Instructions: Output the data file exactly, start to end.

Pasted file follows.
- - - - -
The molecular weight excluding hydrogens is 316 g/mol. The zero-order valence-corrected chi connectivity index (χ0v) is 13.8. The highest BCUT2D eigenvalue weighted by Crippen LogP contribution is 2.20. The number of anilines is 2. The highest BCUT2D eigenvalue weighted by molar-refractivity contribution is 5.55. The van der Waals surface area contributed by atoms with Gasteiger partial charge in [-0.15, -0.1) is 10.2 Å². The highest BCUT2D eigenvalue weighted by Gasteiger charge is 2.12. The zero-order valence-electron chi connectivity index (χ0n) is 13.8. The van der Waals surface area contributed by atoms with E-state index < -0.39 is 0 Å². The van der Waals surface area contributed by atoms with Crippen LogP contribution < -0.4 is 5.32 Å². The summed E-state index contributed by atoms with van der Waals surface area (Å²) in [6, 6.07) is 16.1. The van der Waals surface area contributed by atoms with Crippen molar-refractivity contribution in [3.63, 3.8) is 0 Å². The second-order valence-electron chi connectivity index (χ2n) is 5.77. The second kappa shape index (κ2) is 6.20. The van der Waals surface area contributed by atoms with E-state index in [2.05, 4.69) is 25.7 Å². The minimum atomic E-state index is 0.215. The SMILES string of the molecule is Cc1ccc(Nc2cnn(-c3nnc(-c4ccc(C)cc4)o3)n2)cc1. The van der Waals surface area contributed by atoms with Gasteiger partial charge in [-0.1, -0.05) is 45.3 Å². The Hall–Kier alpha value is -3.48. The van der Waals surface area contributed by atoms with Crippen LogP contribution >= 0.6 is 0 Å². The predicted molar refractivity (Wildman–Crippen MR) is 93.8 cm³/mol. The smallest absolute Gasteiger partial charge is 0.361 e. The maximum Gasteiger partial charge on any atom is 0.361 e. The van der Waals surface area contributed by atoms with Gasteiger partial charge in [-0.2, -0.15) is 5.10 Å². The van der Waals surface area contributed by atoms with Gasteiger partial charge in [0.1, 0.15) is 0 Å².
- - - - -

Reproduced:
The molecular weight excluding hydrogens is 316 g/mol. The zero-order valence-corrected chi connectivity index (χ0v) is 13.8. The highest BCUT2D eigenvalue weighted by Crippen LogP contribution is 2.20. The number of anilines is 2. The highest BCUT2D eigenvalue weighted by molar-refractivity contribution is 5.55. The van der Waals surface area contributed by atoms with Gasteiger partial charge in [-0.15, -0.1) is 10.2 Å². The highest BCUT2D eigenvalue weighted by Gasteiger charge is 2.12. The zero-order valence-electron chi connectivity index (χ0n) is 13.8. The van der Waals surface area contributed by atoms with E-state index < -0.39 is 0 Å². The van der Waals surface area contributed by atoms with Crippen LogP contribution < -0.4 is 5.32 Å². The summed E-state index contributed by atoms with van der Waals surface area (Å²) in [6, 6.07) is 16.1. The van der Waals surface area contributed by atoms with Crippen molar-refractivity contribution in [3.63, 3.8) is 0 Å². The second-order valence-electron chi connectivity index (χ2n) is 5.77. The second kappa shape index (κ2) is 6.20. The van der Waals surface area contributed by atoms with E-state index in [2.05, 4.69) is 25.7 Å². The minimum atomic E-state index is 0.215. The SMILES string of the molecule is Cc1ccc(Nc2cnn(-c3nnc(-c4ccc(C)cc4)o3)n2)cc1. The van der Waals surface area contributed by atoms with Gasteiger partial charge in [-0.1, -0.05) is 45.3 Å². The Hall–Kier alpha value is -3.48. The van der Waals surface area contributed by atoms with Crippen LogP contribution >= 0.6 is 0 Å². The predicted molar refractivity (Wildman–Crippen MR) is 93.8 cm³/mol. The smallest absolute Gasteiger partial charge is 0.361 e. The maximum Gasteiger partial charge on any atom is 0.361 e. The van der Waals surface area contributed by atoms with Gasteiger partial charge in [-0.2, -0.15) is 5.10 Å². The van der Waals surface area contributed by atoms with Gasteiger partial charge in [0.1, 0.15) is 0 Å².